Thursday, May 8, 2014

What if Robert Parker judged in a wine competition?

I just spent three days as a judge at the world's largest wine competition, the Concours Mondial de Bruxelles. More than 8,000 wines were entered, which meant more than 300 judges were needed.

Every one of these judges is a wine expert: wine brokers, critics, enology professors. Something I marvel at every year is how different not only are our opinions, but our standards and expectations.

Example: This year my panel got a flight of 11 Cavas. They were mostly fruit-driven, simple but pleasant wines. I gave 4 golds and 6 silvers, with only the last wine, an older wine, getting no medal from me.

The two judges next to me, from Portugal and Belgium, gave no medals to the first 10 wines, and gave only the last one a silver medal. They gave the same reason: They preferred its complexity, whereas I thought the wine was interesting but unpleasant.

I have this kind of interaction every time I judge wine: people with good palates and knowledge who simply disagree. I don't think I was "right" on the Cavas. What differed was our standard: I rewarded pleasure, while my neighbors punished simplicity. Ultimately the statisticians will sort it out.

I don't know which way Robert Parker would have gone, had he sat on the panel with us. But it would be interesting to have that discussion with him, and I think he's missing out by not having it.



You must have confidence in your palate to judge and rate wine, whether on a panel or for a magazine. I may not think I'm "right," but I don't think I'm "wrong" either, and that goes for both my likes and dislikes.

Fairly often I taste something that gets an extremely high score from the Advocate and I think of it as my Concours Mondial colleagues did of those Cavas: fruity, pleasant, but a bit boring.

Wine Advocate has assembled a group of tasters who prize ripeness, pretty much to the exclusion of other characteristics about wine. This is a valid point of view, a popular one and a financially successful one. There's no reason for the Advocate to change unless it wants to expand its influence into Europe and Japan. And why should it? Everyone who follows wine knows what the Advocate stands for, and that's a good thing.

I regret that Parker and his colleagues don't have these occasional thought-provoking conversations with people whose standards and expectations are different. Take away the vitriol that often accompanies wine disagreements online, and just listen to what other experts are saying.

I also regret never sitting on a wine judging panel with Parker, because I'd like to hear his enthusiasm and expertise in person. Maybe he wouldn't convince me that blueberry is the new black. But I'd like to hear him make the case.

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5 comments:

Larry Brooks said...

"Everyone who follows The Advocate knows what it stands for." There is the crux of it for any critic. There are certain critics you trust and others you ignore based on your own personal taste. I remember the early days of The Spectator fondly as the reviews were very accutate descriptively. I never paid attention to the scores only the descriptions. I also think that the idea of typicity should be taken into account. Are Cavas meant to be or are they typically complex? I don't think so. A simple wine that does what it should competantly should be rewarded for it.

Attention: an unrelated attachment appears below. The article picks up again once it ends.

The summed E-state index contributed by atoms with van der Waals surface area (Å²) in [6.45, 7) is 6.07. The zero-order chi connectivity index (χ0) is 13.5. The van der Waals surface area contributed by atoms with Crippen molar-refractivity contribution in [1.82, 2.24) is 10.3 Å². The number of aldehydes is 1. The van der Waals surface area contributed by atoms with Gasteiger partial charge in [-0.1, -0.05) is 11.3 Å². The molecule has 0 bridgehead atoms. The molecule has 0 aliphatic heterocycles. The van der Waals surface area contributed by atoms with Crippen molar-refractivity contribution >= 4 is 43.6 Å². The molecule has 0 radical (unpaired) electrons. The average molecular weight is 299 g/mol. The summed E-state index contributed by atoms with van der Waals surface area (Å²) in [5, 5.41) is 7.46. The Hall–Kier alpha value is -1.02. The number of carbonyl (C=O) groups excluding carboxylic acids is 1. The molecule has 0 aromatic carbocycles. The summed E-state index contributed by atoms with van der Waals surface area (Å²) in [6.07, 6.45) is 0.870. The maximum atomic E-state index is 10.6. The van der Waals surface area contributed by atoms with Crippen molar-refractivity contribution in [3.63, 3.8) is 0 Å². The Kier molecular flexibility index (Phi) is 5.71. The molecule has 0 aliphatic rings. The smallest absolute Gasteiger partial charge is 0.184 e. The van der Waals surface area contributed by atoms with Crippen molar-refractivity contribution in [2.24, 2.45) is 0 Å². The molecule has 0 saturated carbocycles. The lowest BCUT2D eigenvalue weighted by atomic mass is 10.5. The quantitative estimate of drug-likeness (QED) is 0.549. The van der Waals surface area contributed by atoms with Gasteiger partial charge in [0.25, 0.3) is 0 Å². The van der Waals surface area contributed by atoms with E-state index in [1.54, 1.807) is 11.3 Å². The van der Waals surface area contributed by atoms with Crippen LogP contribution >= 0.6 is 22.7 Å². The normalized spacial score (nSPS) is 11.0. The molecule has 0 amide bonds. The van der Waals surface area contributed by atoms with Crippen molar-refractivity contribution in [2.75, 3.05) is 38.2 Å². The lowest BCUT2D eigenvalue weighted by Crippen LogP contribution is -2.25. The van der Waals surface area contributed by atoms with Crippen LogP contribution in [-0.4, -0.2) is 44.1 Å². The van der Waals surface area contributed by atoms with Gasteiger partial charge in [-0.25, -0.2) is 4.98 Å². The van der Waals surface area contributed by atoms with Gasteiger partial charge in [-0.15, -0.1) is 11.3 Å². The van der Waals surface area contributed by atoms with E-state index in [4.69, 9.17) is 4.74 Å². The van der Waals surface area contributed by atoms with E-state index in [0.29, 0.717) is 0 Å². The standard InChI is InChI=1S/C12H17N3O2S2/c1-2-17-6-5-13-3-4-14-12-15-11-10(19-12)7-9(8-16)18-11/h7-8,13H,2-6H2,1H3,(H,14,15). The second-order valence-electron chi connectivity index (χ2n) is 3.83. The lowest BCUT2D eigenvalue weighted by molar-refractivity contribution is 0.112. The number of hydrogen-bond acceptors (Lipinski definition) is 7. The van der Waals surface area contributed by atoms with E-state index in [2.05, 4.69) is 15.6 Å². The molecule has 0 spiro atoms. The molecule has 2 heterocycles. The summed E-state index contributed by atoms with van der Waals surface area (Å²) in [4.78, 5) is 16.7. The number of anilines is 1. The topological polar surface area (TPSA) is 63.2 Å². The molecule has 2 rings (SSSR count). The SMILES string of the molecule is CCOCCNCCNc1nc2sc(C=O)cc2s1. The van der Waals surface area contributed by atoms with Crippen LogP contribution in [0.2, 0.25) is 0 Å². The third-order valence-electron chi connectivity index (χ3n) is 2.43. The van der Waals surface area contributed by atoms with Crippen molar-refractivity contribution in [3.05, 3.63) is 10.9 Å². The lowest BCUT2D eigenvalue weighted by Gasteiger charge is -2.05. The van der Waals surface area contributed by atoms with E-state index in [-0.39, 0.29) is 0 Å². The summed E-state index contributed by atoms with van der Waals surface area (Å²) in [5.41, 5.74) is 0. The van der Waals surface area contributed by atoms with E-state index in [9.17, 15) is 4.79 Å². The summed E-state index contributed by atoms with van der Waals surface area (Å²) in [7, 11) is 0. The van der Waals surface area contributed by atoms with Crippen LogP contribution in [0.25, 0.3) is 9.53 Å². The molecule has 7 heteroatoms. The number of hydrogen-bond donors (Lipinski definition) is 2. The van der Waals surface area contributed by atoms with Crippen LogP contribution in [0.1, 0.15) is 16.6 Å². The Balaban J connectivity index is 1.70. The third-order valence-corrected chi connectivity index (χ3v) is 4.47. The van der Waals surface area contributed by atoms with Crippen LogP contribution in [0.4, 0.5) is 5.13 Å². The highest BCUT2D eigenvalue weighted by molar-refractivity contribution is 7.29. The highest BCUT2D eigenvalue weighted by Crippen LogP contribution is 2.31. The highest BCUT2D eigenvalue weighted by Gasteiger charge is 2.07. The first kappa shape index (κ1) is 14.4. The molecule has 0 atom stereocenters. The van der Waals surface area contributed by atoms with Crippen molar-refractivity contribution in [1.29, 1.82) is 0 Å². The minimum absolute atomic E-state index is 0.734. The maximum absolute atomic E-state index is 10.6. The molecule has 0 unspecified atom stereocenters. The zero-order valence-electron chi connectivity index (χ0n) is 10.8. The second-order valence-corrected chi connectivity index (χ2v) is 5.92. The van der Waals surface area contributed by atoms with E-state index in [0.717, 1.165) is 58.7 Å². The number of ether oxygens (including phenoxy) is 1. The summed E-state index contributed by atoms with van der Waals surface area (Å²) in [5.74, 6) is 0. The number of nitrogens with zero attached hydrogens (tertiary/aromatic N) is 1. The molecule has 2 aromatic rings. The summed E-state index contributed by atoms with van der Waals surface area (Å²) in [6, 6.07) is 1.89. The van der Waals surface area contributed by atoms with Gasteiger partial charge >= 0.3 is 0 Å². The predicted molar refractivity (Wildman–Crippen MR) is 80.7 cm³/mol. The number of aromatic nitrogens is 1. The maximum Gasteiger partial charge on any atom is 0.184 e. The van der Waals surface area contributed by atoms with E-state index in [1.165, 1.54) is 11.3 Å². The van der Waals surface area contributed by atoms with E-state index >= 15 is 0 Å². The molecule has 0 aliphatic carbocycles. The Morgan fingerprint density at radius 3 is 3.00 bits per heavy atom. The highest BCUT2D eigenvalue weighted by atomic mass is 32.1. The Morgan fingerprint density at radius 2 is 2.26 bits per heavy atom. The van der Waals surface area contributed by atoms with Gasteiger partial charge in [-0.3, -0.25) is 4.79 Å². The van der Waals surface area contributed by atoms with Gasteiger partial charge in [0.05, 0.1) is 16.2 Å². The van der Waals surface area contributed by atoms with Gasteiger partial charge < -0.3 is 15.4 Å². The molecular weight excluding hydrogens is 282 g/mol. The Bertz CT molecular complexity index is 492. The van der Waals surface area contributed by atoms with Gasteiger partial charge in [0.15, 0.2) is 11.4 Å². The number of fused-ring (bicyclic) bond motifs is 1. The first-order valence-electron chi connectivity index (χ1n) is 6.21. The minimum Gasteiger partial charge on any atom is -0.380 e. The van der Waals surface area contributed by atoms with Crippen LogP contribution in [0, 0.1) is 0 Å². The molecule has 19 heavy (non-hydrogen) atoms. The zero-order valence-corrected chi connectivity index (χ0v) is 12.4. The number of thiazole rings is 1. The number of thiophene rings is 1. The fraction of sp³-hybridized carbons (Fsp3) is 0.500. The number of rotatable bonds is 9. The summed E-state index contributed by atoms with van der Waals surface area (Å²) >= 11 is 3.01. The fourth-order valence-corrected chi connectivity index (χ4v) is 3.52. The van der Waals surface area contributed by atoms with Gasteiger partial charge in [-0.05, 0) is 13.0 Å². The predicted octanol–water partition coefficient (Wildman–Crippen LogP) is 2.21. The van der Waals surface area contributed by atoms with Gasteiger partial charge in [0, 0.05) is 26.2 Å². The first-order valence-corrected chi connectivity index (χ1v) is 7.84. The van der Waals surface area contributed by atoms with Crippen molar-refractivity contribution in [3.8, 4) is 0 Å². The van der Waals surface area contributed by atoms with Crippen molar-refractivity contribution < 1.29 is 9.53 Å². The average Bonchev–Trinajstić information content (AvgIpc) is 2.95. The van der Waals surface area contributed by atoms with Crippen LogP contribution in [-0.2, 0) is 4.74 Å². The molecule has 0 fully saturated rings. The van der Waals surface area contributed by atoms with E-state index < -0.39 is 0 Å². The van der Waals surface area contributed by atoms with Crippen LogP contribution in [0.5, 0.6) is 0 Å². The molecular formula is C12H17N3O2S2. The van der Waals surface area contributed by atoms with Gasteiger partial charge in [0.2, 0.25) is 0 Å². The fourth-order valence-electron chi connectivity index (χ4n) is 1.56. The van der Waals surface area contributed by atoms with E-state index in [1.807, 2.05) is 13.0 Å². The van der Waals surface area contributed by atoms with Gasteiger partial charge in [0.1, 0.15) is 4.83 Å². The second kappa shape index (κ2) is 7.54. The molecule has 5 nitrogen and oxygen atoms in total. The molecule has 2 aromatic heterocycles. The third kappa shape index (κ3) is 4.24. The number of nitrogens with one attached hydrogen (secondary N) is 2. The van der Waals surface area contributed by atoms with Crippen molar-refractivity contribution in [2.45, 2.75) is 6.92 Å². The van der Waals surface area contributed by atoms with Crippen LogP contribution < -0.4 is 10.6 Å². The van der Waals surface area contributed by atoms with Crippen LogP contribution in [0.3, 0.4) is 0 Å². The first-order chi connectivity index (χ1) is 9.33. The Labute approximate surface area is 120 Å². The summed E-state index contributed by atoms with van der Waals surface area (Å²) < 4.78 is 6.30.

W. Blake Gray said...

Larry: I agree about typicity, but one problem with the Concours Mondial in that regard is we only know vintage, not region or grape variety. This leads to some amazing discoveries (read tomorrow's post) but does make some wines harder to evaluate.

That said, by the end of the flight I think we all knew they were Cavas. If not Cava, they were some other straightforward sparkling wine.

Mark Andrew Sinnott said...

"I regret that Parker and his colleagues don't have these occasional thought-provoking conversations with people whose standards and expectations are different. Take away the vitriol that often accompanies wine disagreements online, and just listen to what other experts are saying."

Blake, how do you know RP is not having these discussions?

I thought Parker bashing was out of fashion.

W. Blake Gray said...

I really hate to go here, Mark, but since you ask, Mr. Parker had a terrific opportunity to taste and discuss wine with other writers at last year's Professional Wine Writers' Symposium but chose not to do so. I'm not going to get into that at length here as it has been widely covered elsewhere.

Bob Henry (Los Angeles wine industry professional) said...

Blake,

Something you wrote as a comment reply caught my eye:

"[regarding typicity] . . . one problem with the Concours Mondial in that regard is we only know vintage, not region or grape variety."

What is the intrinsic reference standard against which you and others are judging when you don't even know the wine's grape variety?

(Seems incredulous to me . . .)

Beyond that flight of 11 Cavas, what other wine "categories" did you judge?

~~ Bob

I would respectfully take issue with this assumption/conclusion:

"Every one of these judges is a wine expert: wine brokers, critics, enology professors."

These judges may be "wine informed," but fall short of true "wine expertise."

I invoke Malcolm Gladwell's "Outliers" and Geoffrey Colvin's "Talent Is Overrated" reporting of social scientists's studies that expertise comes from 10,000 hours -- roughly 10 years -- of intense study and deliberate practice.

There are too many self-identified, self-declared "wine experts" in the world.

Saying it's so doesn't make it so.